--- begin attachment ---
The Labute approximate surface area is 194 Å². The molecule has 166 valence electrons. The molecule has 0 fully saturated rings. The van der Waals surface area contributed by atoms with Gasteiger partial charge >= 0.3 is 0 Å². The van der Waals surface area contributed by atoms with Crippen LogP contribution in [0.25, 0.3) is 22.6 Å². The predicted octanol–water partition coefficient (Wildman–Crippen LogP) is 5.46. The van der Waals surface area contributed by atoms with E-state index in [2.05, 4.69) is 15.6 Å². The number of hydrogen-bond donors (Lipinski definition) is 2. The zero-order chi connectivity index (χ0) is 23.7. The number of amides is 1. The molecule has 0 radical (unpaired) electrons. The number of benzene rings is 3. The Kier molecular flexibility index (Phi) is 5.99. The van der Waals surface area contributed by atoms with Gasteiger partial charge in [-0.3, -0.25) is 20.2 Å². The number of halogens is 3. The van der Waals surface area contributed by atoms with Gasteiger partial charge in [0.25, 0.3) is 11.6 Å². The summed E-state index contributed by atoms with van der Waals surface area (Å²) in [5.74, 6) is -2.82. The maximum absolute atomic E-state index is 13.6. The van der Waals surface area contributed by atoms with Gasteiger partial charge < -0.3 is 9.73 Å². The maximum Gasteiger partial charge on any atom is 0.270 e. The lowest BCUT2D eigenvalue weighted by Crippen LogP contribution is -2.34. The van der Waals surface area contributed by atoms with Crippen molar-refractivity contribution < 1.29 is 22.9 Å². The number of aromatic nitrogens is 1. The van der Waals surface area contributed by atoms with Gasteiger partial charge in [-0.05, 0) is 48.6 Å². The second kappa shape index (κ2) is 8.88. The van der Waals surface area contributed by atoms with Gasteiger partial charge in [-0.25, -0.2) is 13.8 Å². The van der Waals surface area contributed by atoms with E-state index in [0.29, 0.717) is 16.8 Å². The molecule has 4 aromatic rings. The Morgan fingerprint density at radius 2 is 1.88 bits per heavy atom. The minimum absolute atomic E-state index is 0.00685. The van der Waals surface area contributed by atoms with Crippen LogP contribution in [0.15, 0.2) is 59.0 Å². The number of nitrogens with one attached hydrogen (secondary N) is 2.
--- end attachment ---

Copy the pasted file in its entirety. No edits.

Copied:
The Labute approximate surface area is 194 Å². The molecule has 166 valence electrons. The molecule has 0 fully saturated rings. The van der Waals surface area contributed by atoms with Gasteiger partial charge >= 0.3 is 0 Å². The van der Waals surface area contributed by atoms with Crippen LogP contribution in [0.25, 0.3) is 22.6 Å². The predicted octanol–water partition coefficient (Wildman–Crippen LogP) is 5.46. The van der Waals surface area contributed by atoms with E-state index in [2.05, 4.69) is 15.6 Å². The number of hydrogen-bond donors (Lipinski definition) is 2. The zero-order chi connectivity index (χ0) is 23.7. The number of amides is 1. The molecule has 0 radical (unpaired) electrons. The number of benzene rings is 3. The Kier molecular flexibility index (Phi) is 5.99. The van der Waals surface area contributed by atoms with Gasteiger partial charge in [-0.3, -0.25) is 20.2 Å². The number of halogens is 3. The van der Waals surface area contributed by atoms with Gasteiger partial charge in [0.25, 0.3) is 11.6 Å². The summed E-state index contributed by atoms with van der Waals surface area (Å²) in [5.74, 6) is -2.82. The maximum absolute atomic E-state index is 13.6. The van der Waals surface area contributed by atoms with Gasteiger partial charge < -0.3 is 9.73 Å². The maximum Gasteiger partial charge on any atom is 0.270 e. The lowest BCUT2D eigenvalue weighted by Crippen LogP contribution is -2.34. The van der Waals surface area contributed by atoms with Crippen molar-refractivity contribution < 1.29 is 22.9 Å². The number of aromatic nitrogens is 1. The van der Waals surface area contributed by atoms with Gasteiger partial charge in [-0.05, 0) is 48.6 Å². The second kappa shape index (κ2) is 8.88. The van der Waals surface area contributed by atoms with Gasteiger partial charge in [-0.25, -0.2) is 13.8 Å². The van der Waals surface area contributed by atoms with E-state index in [0.29, 0.717) is 16.8 Å². The molecule has 4 aromatic rings. The Morgan fingerprint density at radius 2 is 1.88 bits per heavy atom. The minimum absolute atomic E-state index is 0.00685. The van der Waals surface area contributed by atoms with Crippen LogP contribution in [0.15, 0.2) is 59.0 Å². The number of nitrogens with one attached hydrogen (secondary N) is 2.